Interviewer: So for all these one to two updates a day, when webmasters go on and see their rankings go up or down, how many of those changes are actually actionable? Can webmasters actually take something away from that, or is it just under the generic and for the quality of your site?
Gary Illyes: I would say that for the vast majority, and I’m talking about probably over 95%, 98% of the launches are not actionable for webmasters. And that’s because we may change, for example, which keywords from the page we pick up because we see, let’s say, that people in a certain region put up the content differently and we want to adapt to that.
Basically, if you publish high quality content that is highly cited on the internet – and I’m not talking about just links, but also mentions on social networks and people talking about your branding, crap like that.
Then, I shouldn’t have said that right? Then you are doing great. And fluctuations will always happen to your traffic. We can’t help that; it would be really weird if there wasn’t fluctuation, because that would mean we don’t change, we don’t improve our search results anymore.
(Transcript has been lightly edited for clarity)
So there we have it: every update is a Fred unless otherwise stated. The ranking drops in March may well have been triggered by the “original” Fred update, but so will all fluctuations, for they are all Fred.
How can we optimize for Fred?
Gary says that 95-98% of updates are not actionable for webmasters. With two or three updates a day, that accounts for a lot of updates each year! So what do we do?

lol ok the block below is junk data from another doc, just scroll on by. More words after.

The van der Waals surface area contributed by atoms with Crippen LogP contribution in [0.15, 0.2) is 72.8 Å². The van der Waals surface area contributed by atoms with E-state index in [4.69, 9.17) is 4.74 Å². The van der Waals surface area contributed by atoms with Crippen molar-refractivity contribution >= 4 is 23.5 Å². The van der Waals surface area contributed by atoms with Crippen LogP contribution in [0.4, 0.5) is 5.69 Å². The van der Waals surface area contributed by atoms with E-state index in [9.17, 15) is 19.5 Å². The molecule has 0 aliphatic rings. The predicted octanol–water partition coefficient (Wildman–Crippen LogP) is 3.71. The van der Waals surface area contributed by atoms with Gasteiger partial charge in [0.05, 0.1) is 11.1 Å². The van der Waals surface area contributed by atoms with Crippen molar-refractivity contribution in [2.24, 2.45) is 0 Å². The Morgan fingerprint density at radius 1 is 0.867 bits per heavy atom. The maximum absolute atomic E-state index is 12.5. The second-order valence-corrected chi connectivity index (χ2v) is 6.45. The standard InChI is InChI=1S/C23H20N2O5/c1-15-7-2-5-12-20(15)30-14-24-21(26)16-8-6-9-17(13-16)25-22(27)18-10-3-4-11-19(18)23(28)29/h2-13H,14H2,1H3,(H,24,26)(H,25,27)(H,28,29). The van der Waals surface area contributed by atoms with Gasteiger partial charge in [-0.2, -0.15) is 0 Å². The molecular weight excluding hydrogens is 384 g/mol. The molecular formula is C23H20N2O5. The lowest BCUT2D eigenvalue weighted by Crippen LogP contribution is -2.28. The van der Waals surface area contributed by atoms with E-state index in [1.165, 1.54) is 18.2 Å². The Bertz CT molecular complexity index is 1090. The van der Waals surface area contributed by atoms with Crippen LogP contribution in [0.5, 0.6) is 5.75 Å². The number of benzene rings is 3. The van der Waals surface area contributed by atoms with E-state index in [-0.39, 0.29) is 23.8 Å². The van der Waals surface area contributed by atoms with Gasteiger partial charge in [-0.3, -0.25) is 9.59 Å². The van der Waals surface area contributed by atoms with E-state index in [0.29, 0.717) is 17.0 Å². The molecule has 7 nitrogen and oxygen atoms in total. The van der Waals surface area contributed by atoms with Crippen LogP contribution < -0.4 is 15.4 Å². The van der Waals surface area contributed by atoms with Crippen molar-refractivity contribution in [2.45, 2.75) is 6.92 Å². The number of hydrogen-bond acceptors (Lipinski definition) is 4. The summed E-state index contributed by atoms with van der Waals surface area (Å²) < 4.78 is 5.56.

The answer is simple – do what you were doing before. Build great websites, build your brand and produce high quality content aimed to satisfy the needs of searchers whilst adhering to the Webmaster Guidelines.
As Simon Ensor wrote in his recent article on the SEO industry and its sweeping statements, SEOs shouldn’t fear algorithm updates from Google:
“Many may complain that Google moves the goalposts but in actual fact, the fundamentals remain the same. Avoiding manipulative behavior, staying relevant, developing authority and thinking about your users are four simple factors that will go a long way to keeping you on the straight and narrow.
The Google updates are inevitable. Techniques will evolve, and results will require some hard graft. Every campaign is different, but if you stick to the core principles of white-hat SEO, you need not take notice of the sweeping statements that abound in our corner of the marketing world. Nor should you have to fear future Google updates.”
What does it mean for SEOs?
Sage advice aside, this explanation from Gary Illyes may still leave SEOs feeling slightly frustrated. We appreciate that not every small update warrants a name or set of webmaster guidelines, but we still have a job to do and a changeable industry to make sense of.
We have stakeholders and clients to answer to and explain ranking fluctuations to. It doesn’t help us to put all updates under the carpet of Fred.
Of course we would find it really useful if each major update came with clear guidelines immediately, not leaving us for days in the dark, figuring it out and stabilizing our rankings.
But maybe – as Gary may have been alluding – where would the fun be if it were that simple?
To read the full transcript of the Q&A with Gary Illyes or watch a recording of the interview, check out this blog post by iThinkMedia.
As Q4 approaches, it’s crucial that you plan to capitalize on all the traffic that comes with it.
We all know how effective search is, but it’s also limited to those already in the hunt for what you’re offering.